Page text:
The President of the Court of Appeal (PCA), Justice Monica Dongban-Mensem, in this interview speaks on the challenges confronting judges, the 2020 Annual Judges Conference, alternative dispute resolution (ADR) and other issues.
Why was the meeting of Appeal court justices moved to Lagos?
For the past six months, our court has been highly depleted. Instead of 90, we have had a little over 70 justices, and just last week, eight other justices left us. Then with the COVID-19 lockdown, many cases were not going on so we felt we should come to Lagos and decongest the Court of Appeal. That is why we came to Lagos. We normally have the annual meeting in Abuja but I thought we should come to Lagos and work and also meet.
The scheduled cases that the justices were supposed to handle in Lagos, were they all attended to?
Unfortunately, we were going to hear 385 appeals but some of the appeals in the panels were not ripe for hearing because there were many applications and applications take a lot of time. So, we were only able to take 156 which I think is not too bad. We were a little bit disappointed but I am glad that 156 appeals and several motions were taken. So, by that, we have prepared over 200 appeals for hearing by taking the motions, it is not too bad.
Our judges still write in longhand, what is the Court of Appeal doing to computerise the judiciary?
All the justices of the Court of Appeal are computer literate, but being computer literate is not enough, computerizing the courts needs a lot of infrastructure and you know that we have issues with resources; we depend on what we are given as federal allocations and what we are given is not sufficient. We are hoping that with time we will be able to get all the infrastructure to fully computerize our courts.
We want to assure you that we are very ICT compliant. The 2020 Annual Judges Conference was fully covered, people viewed the conference from all over the world live and the people who organised this are being considered to establish our digital court sitting.
When is the Court of Appeal having its first ADR session?
We actually have an ADR section in the Court of Appeal. People are welcome to approach our mediation centre which we have in four Divisions: Lagos, Abuja, Port Harcourt and Kaduna (Unfortunately the Lagos division court was vandalised). So, you can come to any of these divisions if you would rather have your appeals determined by mediation which we highly recommend. You are welcome to approach our mediation centre and we would address them.
The Court of Appeal building was among the buildings vandalised by the hoodlums that hijacked the #EndSARS protest, what is the status now?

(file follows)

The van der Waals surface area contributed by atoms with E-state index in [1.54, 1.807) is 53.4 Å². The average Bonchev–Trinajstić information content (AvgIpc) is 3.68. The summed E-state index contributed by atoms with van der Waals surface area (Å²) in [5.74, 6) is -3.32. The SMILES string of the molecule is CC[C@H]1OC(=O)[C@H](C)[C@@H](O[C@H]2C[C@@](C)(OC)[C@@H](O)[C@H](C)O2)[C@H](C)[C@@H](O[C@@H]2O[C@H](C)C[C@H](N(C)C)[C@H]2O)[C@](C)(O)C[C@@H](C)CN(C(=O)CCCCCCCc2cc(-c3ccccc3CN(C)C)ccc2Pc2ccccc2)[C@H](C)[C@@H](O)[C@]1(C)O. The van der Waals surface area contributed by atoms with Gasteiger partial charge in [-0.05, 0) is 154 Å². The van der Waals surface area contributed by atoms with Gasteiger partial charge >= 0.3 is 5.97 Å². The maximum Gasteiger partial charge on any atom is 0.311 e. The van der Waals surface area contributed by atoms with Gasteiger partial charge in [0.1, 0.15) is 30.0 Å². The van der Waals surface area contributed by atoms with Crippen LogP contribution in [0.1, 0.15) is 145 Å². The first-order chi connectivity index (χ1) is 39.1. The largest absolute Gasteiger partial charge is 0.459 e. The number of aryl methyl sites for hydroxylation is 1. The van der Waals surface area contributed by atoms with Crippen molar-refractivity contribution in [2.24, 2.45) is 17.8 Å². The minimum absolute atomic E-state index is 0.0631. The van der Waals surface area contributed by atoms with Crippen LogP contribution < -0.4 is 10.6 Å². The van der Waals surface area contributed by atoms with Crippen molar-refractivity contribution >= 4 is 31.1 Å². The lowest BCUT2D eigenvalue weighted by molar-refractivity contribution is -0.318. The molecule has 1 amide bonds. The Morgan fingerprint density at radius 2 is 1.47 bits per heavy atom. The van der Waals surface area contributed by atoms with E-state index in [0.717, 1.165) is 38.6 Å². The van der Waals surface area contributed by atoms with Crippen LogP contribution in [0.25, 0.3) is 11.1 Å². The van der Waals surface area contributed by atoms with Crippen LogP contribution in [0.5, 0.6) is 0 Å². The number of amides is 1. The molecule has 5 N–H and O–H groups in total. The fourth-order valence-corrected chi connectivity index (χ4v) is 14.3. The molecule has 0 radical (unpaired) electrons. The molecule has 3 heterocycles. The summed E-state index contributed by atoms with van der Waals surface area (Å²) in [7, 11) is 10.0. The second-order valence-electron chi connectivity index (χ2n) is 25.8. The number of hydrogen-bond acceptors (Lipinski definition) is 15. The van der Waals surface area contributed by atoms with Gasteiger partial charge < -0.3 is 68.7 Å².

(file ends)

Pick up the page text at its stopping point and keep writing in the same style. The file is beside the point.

Well, many of the facilities vandalised are still there and we do everything by budgeting. Without a budget, we cannot make reasonable progress. We were able to fix one of the courts and it is now functional but most of our infrastructure that were vandalised need total replacement.
What are the major challenges confronting the Court of Appeal, and the way forward?
The work of a judge is very involving. You need a conducive atmosphere, we need functional court facilities, reasonably comfortable homes to live in, good vehicles and the Court of Appeal is in all zones in Nigeria. We are in most states with the 20 Divisions so we have to travel, travelling in Nigeria is a bit challenging now and then we need training.
The judges sit day in day out and the volume of work is so much that we don’t even have time to self-develop, and time is moving on. We don’t have time to do the cases before us let alone to acquire information.
As to the conflicting decisions, people do not understand that the Court of Appeal sits in 20 Divisions all over Nigeria. Facts may be similar but may not necessarily be the same but we are conscious of the fact that we do not contradict each other. With ICT, our judgments when delivered will be placed on the internet so that Divisions will be served. So that each Division will have an idea of what decision the other Division has taken. Don’t forget that we have a lot of work to do and it takes time to read and comprehend what the other person has done so we inform each other of at least summaries of our decisions and also activate our newsletter so that whatever decisions we are taking in the Division will be highlighted so that each Division will be well informed.
What changes do you want to see in the judicial system?
I will appreciate it if Nigerians change their attitude towards the judiciary. Each judge, especially of the Court of Appeal sits down to hear appeals in the court, goes back to sit down and write judgments, it is not a matter of sending a note to a subordinate officer to go and do something. We write the judgments ourselves; we do research. I started work in the judiciary, proof-reading the judgments of judges of high courts. Today, I write my judgments and proof-read, correct and pass it over to my colleague. So, you have to share your judgments with your colleagues to read; it’s a collective decision. So, there are a lot of demands on the judge and I expect the lawyers to be a little bit more committed. The court cannot function well without the lawyers and we appreciate the efforts of a good number of them who are totally committed, but a few more can do better for the judiciary to move forward. People should stop insulting the judiciary, we deserve a lot better.